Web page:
• Many government employment policies can have the oppopsit effect on the informal sector i.e. avoidance of wage law, social security, workplace regulation etc.
  • An increase in the minimum wage will have to be complied with by the formal sector, boosting wages but reducing demand for labour, so formal employment will fall. Firms also respond by informalizing certain of their activities. The new supply of informal workers will depress wages there, so the end effect of a wage rise in the formal sector is a wage fall in the informal sector. The same logic holds for workplace regulations.

 Disadvantages from Informality

  • Ability to evade government controls, particularly to evade taxes restricting the ability of the government to provide public services.
  • It indicates a failure at the government level for not providing sufficient formal sector work.
  • Undercuts government legitimacy.
  • Low productivity and low wages with often inferior products that will never be capable of being competitive on a grander scale or internationally. i.e. there is little export potential in the sector.

 Benefits from Informality

  • The sector shows often admirable efficiency in its use of plant and technology.
  • Uses much lower levels of foreign inputs for the same level of output relative to the formal sector. This helps improve BOP whilst the high real price paid for FOREX by the informal sector (on the black market) promotes more efficient use of that scarce resource.
  • The sector contains a disproportionate number of the urban poor. Thus programmes to assist the informal sector could be used to alleviate poverty.
  • The is a benefit in those who would otherwise be unemployed having some form of income generating possibilities.
  • It is much more flexible than the formal economy and as such it can adjust to changes in the macro picture much more quickly than the formal sector making it more efficient in that respect.
  • There are reasons to believe that informal sector promotion could lead to dynamic growth.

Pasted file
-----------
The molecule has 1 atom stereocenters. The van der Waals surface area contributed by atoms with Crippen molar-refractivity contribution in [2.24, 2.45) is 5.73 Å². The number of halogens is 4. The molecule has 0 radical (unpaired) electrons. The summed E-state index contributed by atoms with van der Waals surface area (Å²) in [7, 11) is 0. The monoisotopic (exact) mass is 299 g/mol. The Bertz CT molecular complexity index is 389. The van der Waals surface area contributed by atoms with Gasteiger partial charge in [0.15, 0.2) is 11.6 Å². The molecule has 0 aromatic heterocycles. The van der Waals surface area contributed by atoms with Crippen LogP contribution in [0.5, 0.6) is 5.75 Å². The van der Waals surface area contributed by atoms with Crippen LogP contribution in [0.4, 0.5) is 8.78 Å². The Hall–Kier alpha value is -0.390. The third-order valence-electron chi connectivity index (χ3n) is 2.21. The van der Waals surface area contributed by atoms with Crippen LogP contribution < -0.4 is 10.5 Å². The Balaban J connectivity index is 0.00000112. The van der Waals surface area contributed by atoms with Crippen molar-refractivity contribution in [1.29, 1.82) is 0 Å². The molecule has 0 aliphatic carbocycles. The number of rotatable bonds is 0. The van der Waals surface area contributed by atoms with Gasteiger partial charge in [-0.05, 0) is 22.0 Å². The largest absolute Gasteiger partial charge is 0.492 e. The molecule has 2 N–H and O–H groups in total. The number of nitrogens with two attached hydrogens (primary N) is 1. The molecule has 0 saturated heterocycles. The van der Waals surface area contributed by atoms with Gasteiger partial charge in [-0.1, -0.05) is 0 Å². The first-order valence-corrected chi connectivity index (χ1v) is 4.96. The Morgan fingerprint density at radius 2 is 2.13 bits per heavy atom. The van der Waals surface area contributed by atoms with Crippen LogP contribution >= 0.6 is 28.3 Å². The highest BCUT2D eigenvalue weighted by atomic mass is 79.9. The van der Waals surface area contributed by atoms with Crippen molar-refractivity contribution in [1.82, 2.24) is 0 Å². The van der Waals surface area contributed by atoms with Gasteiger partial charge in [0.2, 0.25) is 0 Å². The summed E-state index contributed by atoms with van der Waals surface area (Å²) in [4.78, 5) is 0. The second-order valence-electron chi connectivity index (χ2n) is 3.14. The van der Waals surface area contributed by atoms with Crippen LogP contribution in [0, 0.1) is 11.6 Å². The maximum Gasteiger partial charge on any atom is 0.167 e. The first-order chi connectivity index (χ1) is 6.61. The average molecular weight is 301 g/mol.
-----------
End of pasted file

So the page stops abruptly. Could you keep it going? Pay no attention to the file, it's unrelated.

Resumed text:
Macro Adjustment and the Informal Sector

  • The size of the sector increased with the crises of the 80s and during stabilization. Some of the stabilization policies themselves could have been more successful had they incorporated the informal sector:
    • Increased taxes may not reduce deficits if it encourages more people to move to the informal sector.
    • Informal markets reduce the benefits from trade liberalization.
    • The flexibility of the informal sector indicates it should play a crucial role in adjustment, as it is an adaptive economy so it could ameliorate the burdens of adjustment by cushioning against the shock. E.g. in Bolivia during the 1985 austerity programme – it worked on a macro level but it caused huge hardships (unemployment, poverty, growth in living standards etc.). Employment in the informal sector grew but that meant declining incomes, and it did not absorb sufficient of the redundant formal sector workers. The contraction would certainly have been more severe had the informal sector not existed.  

An Optimal Level of Informality

  • The balance between he costs and benefits from informality change with the level of the informal sector. So whilst it may be beneficial to have a small informal economy to absorb displaced formal sector workers and to boost the economy, if it becomes too large the government loses control over the economy and may not be able to provide certain public goods.
  • As the level of informality grows the two sectors move from a mostly complementary relationship to a more competitive one.
  • Historical evidence suggests that informality becomes less important as incomes increase. The opportunity cost of being informal increases as formal sector wages increase.
  • A stabilization plan that damages the informal economy could thus hurt the economy, producing less growth and more unemployment.
  • Evidence suggests that the informal sector is more than just a safety valve absorbing workers hurt by adjustment. It changes the way adjustment works and shows dynamic potential that could be tapped to restore economies hurt by decades of debt crises.



V. Lacinese, J.Snyder & C. Testa

Centro Studi Luca d’Angliano Development Studies Working Paper No. 278 (Nov., 2009)


A Summary


In a Nutshell

This is an empirical test of three theories of distribution:

1.       The “swing voter” hypothesis which predicts that a larger share of distributive goods will go to groups or areas that contain larger numbers of swing voters (indifferent between parties on ideological grounds).